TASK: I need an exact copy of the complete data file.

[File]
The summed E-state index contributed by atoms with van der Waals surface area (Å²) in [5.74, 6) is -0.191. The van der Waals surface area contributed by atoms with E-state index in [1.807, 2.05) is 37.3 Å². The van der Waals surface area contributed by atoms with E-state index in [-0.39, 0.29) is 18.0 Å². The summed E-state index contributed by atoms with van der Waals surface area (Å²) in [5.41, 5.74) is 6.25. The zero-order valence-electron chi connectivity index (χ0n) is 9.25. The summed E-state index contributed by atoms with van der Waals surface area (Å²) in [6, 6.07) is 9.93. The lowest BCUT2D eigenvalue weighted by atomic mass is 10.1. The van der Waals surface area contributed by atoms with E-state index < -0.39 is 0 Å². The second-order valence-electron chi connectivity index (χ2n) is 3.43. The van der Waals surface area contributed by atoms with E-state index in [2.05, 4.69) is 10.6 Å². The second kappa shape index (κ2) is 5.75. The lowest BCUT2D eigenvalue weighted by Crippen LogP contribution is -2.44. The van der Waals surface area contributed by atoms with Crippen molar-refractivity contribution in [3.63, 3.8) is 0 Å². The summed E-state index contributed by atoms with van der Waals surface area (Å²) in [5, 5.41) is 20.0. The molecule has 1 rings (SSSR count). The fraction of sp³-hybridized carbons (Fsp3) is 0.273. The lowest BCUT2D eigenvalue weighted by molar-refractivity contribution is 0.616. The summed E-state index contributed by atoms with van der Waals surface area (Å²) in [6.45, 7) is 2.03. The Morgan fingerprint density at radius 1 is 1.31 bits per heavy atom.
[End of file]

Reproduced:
The summed E-state index contributed by atoms with van der Waals surface area (Å²) in [5.74, 6) is -0.191. The van der Waals surface area contributed by atoms with E-state index in [1.807, 2.05) is 37.3 Å². The van der Waals surface area contributed by atoms with E-state index in [-0.39, 0.29) is 18.0 Å². The summed E-state index contributed by atoms with van der Waals surface area (Å²) in [5.41, 5.74) is 6.25. The zero-order valence-electron chi connectivity index (χ0n) is 9.25. The summed E-state index contributed by atoms with van der Waals surface area (Å²) in [6, 6.07) is 9.93. The lowest BCUT2D eigenvalue weighted by atomic mass is 10.1. The van der Waals surface area contributed by atoms with E-state index < -0.39 is 0 Å². The second-order valence-electron chi connectivity index (χ2n) is 3.43. The van der Waals surface area contributed by atoms with E-state index in [2.05, 4.69) is 10.6 Å². The second kappa shape index (κ2) is 5.75. The lowest BCUT2D eigenvalue weighted by Crippen LogP contribution is -2.44. The van der Waals surface area contributed by atoms with Crippen molar-refractivity contribution in [3.63, 3.8) is 0 Å². The summed E-state index contributed by atoms with van der Waals surface area (Å²) in [5, 5.41) is 20.0. The molecule has 1 rings (SSSR count). The fraction of sp³-hybridized carbons (Fsp3) is 0.273. The lowest BCUT2D eigenvalue weighted by molar-refractivity contribution is 0.616. The summed E-state index contributed by atoms with van der Waals surface area (Å²) in [6.45, 7) is 2.03. The Morgan fingerprint density at radius 1 is 1.31 bits per heavy atom.